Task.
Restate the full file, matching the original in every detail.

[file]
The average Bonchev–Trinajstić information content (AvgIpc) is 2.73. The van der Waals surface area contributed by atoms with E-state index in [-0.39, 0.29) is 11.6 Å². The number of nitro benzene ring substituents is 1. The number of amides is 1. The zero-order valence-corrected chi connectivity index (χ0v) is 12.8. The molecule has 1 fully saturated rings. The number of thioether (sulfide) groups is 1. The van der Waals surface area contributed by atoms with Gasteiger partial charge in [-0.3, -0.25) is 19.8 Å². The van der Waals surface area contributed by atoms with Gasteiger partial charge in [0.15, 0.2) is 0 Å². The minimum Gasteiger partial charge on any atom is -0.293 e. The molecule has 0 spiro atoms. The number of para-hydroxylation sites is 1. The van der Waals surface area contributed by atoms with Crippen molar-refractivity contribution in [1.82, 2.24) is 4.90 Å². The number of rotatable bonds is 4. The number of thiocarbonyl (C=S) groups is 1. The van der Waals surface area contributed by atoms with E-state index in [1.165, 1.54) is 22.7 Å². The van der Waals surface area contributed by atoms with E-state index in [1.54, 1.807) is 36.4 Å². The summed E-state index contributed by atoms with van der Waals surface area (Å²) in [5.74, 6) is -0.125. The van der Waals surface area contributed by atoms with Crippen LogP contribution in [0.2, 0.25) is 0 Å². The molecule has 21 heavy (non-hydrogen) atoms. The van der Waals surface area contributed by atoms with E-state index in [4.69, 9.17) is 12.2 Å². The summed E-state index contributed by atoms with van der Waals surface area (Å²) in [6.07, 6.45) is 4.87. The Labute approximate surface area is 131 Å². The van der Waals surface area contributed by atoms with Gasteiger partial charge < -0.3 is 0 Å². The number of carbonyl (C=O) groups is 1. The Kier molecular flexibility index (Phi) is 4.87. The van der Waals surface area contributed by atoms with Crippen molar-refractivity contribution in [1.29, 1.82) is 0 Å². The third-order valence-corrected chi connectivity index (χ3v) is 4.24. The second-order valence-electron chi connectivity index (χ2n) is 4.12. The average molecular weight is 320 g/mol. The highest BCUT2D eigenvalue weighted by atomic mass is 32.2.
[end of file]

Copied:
The average Bonchev–Trinajstić information content (AvgIpc) is 2.73. The van der Waals surface area contributed by atoms with E-state index in [-0.39, 0.29) is 11.6 Å². The number of nitro benzene ring substituents is 1. The number of amides is 1. The zero-order valence-corrected chi connectivity index (χ0v) is 12.8. The molecule has 1 fully saturated rings. The number of thioether (sulfide) groups is 1. The van der Waals surface area contributed by atoms with Gasteiger partial charge in [-0.3, -0.25) is 19.8 Å². The van der Waals surface area contributed by atoms with Gasteiger partial charge in [0.15, 0.2) is 0 Å². The minimum Gasteiger partial charge on any atom is -0.293 e. The molecule has 0 spiro atoms. The number of para-hydroxylation sites is 1. The van der Waals surface area contributed by atoms with Crippen molar-refractivity contribution in [1.82, 2.24) is 4.90 Å². The number of rotatable bonds is 4. The number of thiocarbonyl (C=S) groups is 1. The van der Waals surface area contributed by atoms with E-state index in [1.165, 1.54) is 22.7 Å². The van der Waals surface area contributed by atoms with E-state index in [1.54, 1.807) is 36.4 Å². The summed E-state index contributed by atoms with van der Waals surface area (Å²) in [5.74, 6) is -0.125. The van der Waals surface area contributed by atoms with Crippen LogP contribution in [0.2, 0.25) is 0 Å². The molecule has 21 heavy (non-hydrogen) atoms. The van der Waals surface area contributed by atoms with E-state index in [4.69, 9.17) is 12.2 Å². The summed E-state index contributed by atoms with van der Waals surface area (Å²) in [6.07, 6.45) is 4.87. The Labute approximate surface area is 131 Å². The van der Waals surface area contributed by atoms with Gasteiger partial charge < -0.3 is 0 Å². The number of carbonyl (C=O) groups is 1. The Kier molecular flexibility index (Phi) is 4.87. The van der Waals surface area contributed by atoms with Crippen molar-refractivity contribution in [1.29, 1.82) is 0 Å². The third-order valence-corrected chi connectivity index (χ3v) is 4.24. The second-order valence-electron chi connectivity index (χ2n) is 4.12. The average molecular weight is 320 g/mol. The highest BCUT2D eigenvalue weighted by atomic mass is 32.2.